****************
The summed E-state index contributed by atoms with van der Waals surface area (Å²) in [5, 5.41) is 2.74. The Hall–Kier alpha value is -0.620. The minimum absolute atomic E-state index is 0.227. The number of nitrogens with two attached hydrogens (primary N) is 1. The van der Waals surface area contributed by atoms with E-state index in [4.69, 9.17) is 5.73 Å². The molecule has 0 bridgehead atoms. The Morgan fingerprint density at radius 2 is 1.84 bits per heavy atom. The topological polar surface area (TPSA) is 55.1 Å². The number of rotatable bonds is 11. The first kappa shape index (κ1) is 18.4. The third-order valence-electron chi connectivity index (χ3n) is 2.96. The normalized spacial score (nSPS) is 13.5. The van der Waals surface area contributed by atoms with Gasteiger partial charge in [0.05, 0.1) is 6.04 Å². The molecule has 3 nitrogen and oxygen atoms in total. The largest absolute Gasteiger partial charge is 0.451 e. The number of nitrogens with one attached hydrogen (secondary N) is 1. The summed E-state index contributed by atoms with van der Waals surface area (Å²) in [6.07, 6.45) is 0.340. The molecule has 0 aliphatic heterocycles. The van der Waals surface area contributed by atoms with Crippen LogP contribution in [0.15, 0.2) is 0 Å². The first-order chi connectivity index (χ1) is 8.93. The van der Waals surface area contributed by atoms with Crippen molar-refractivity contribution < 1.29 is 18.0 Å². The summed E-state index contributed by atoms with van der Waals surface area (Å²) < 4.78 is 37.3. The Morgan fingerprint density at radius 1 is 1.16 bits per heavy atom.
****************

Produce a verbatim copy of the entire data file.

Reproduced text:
The summed E-state index contributed by atoms with van der Waals surface area (Å²) in [5, 5.41) is 2.74. The Hall–Kier alpha value is -0.620. The minimum absolute atomic E-state index is 0.227. The number of nitrogens with two attached hydrogens (primary N) is 1. The van der Waals surface area contributed by atoms with E-state index in [4.69, 9.17) is 5.73 Å². The molecule has 0 bridgehead atoms. The Morgan fingerprint density at radius 2 is 1.84 bits per heavy atom. The topological polar surface area (TPSA) is 55.1 Å². The number of rotatable bonds is 11. The first kappa shape index (κ1) is 18.4. The third-order valence-electron chi connectivity index (χ3n) is 2.96. The normalized spacial score (nSPS) is 13.5. The van der Waals surface area contributed by atoms with Gasteiger partial charge in [0.05, 0.1) is 6.04 Å². The molecule has 3 nitrogen and oxygen atoms in total. The largest absolute Gasteiger partial charge is 0.451 e. The number of nitrogens with one attached hydrogen (secondary N) is 1. The summed E-state index contributed by atoms with van der Waals surface area (Å²) in [6.07, 6.45) is 0.340. The molecule has 0 aliphatic heterocycles. The van der Waals surface area contributed by atoms with Crippen LogP contribution in [0.15, 0.2) is 0 Å². The first-order chi connectivity index (χ1) is 8.93. The van der Waals surface area contributed by atoms with Crippen molar-refractivity contribution < 1.29 is 18.0 Å². The summed E-state index contributed by atoms with van der Waals surface area (Å²) < 4.78 is 37.3. The Morgan fingerprint density at radius 1 is 1.16 bits per heavy atom.